John:     It starts with an inspection. Every building’s air system should be inspected regularly. The frequency depends on the type of building. Residential buildings compliant with NADCA Standard ACR-2013, are inspected every 2 years. Commercial buildings, including schools, are inspected annually. Health care buildings should also be inspected at least annually, but in my experience, most are inspected semi-annually. Grilles, registers and diffusers are inspected semi-annually.

Sonya:  The NADCA ACR sounds similar to ASHRAE Standard 180 in this regard.

John:     Yeah, they complement each other. The ACR is referenced in ASHRAE Standard 180 and vice versa. They both give minimal inspection frequencies as a standard of care, but whereas the ASHRAE standard is concerned with the nature and frequency of inspections, the NADCA standard is primarily concerned with the inspection types and detailed procedures.

Sonya:  How is the ductwork inspected?

John:     We actually use robotic rovers outfitted with digital cameras that we drive through the ductwork. That’s one of the fun aspects of the job. If the inspection finds an accumulation of particulate matter, that the air system performance is compromised due to construction debris; contamination build-up; infestation of birds, rodents, insects or their by-products; moistures or the presence of mold growth; or that the system is the source of unacceptable odors, then an actual cleaning is in order.

Air-handler interior surfaces—the walls, flooring and ceiling, as well as fan blades and housings, dampers, etc., should be cleaned and disinfected with an EPA-approved disinfectant. But, ductwork is only cleaned. There are no EPA-approved compounds that can be used to disinfect ductwork.

Sonya:  Really? No chemicals in the ductwork. Well, in light this COVID-19 pandemic, the burning question on  a lot  building operators minds is: How is the ductwork cleaned?

John:     We use source removal techniques—a hand vacuum or cloth but more typically a robotically driven brush. Some compounds may be used inside duct work. These are fungistats, algaestats and bacteriotstats. They inhibit the growth of fungi, algae and bacteria that are not human health related. But, the sanitizers, which reduce the bacterial population on inanimate surfaces and objects significantly (by at least 3 log10 reduction or 99.9%), disinfectants, which eliminate specific species of microorganisms, and antimicrobials, which destroy microorganisms have not been studied in ductwork applications and we don’t know what the impact would be on the human occupants, so there’s no EPA approval on that.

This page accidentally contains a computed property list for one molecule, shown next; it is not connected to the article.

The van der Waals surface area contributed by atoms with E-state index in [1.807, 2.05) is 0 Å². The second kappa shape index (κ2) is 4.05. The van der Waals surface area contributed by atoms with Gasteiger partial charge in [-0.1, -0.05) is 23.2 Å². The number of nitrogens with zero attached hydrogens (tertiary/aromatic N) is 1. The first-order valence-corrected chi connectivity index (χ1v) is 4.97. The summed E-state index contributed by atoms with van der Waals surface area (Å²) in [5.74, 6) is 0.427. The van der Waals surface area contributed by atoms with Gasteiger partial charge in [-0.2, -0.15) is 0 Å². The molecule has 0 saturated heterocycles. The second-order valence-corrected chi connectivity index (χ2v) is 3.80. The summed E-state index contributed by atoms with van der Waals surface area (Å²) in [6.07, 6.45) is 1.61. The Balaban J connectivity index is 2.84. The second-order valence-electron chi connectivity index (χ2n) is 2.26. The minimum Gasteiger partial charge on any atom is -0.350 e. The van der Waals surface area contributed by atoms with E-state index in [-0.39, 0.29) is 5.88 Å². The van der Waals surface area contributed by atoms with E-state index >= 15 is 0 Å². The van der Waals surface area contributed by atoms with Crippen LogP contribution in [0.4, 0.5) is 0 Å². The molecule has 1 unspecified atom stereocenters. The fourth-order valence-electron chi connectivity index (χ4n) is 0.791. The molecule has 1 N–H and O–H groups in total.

Sonya:  How clean are you able to get the ductwork?

John:     Oh, very clean. Almost like new. We’re able to clean out the debris and contaminants that can detract from air system performance.

Sonya:  And, what about the components inside the air-handler? The coils, fans, dampers, etc.?

John:     There we do have EPA-approved solutions for cleaning and disinfection. They can be sprayed or fogged-on. They help fight your typical “green molds,” things like cladosporium, aspergillus and penicillium. If there is suspected stachybotrys, black mold, then we’d take a bio-tape sample and under chain-of-custody procedures have it analyzed. Various cleaning and disinfection compounds are used depending on the type of contaminant identified. There’s even one for the legionella bacteria.

Sonya:  Really? The legionella bacteria. Then what about cooling towers? Can and should these solutions be used there, too?

John:     There are specific bio-sprays designed for use with cooling towers—the basins, the fill, etc. These components would be sprayed to break up any accumulated scale, then power -washed.  There are bio-sprays to destroy both the legionella bacteria and the SARS-CoV-2 virus.

Sonya:  What if the system has automated chemical water treatment?

John:     This is disinfection is separate from water treatment, which is done monthly or continuously depending the facility’s needs. This cleaning and disinfection should be done annually and should be a standard part of any cooling tower maintenance program.

Sonya:  Absolutely! I can really see the inter-relatedness of our two professional societies and the importance of our collaboration. As design engineers and consultants, we’re responsible for making sure our building owning clients get system manuals that explain how their HVAC systems are to be operated and maintained. Sometimes, we stop at the tasks and frequencies, but we should consider going a step further and providing guidance, especially, where chemicals can and cannot be used. That would be particularly helpful in this time of COVID-19.

I’m so glad you joined the Joint MI ASHRAE Chapters’ COVID-19 Task Force. If our readers want more information on HVAC cleaning procedures, where can they get it?

John:     Like ASHRAE, NADCA has a position document and other guidance related to the virus. The NADCA Position Paper on Chemical Product Applications in HVAC Systems is available from the resources section our website at NADCA.com.

 

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Upcoming Webinar

FEBRUARY 25th Webinar with Detroit Chapter 
12 PM - 1 PM

With COVID-19 still circling like a vulture , it's no wonder that IAQ, air-cleaning and filters are en vogue. Everyone is talking about MERV ratings. But, what about MERV-A ratings? Do you know the difference? Find out at this informative lunchtime webinar Thursday, Feb 25th  12 PM - 1PM., where Fred Marshall and Jim Newman will be discussing this and other exciting topics in air-cleaning:

  1. How media filters really work and their efficacy against COVID-19 
  2. ASHRAE 52.2 rating test procedure, including MERV and MERV-A filter ratings
  3. Harmonization of ASHRAE 52.2 & ISO 16890, and when we can expect this to happen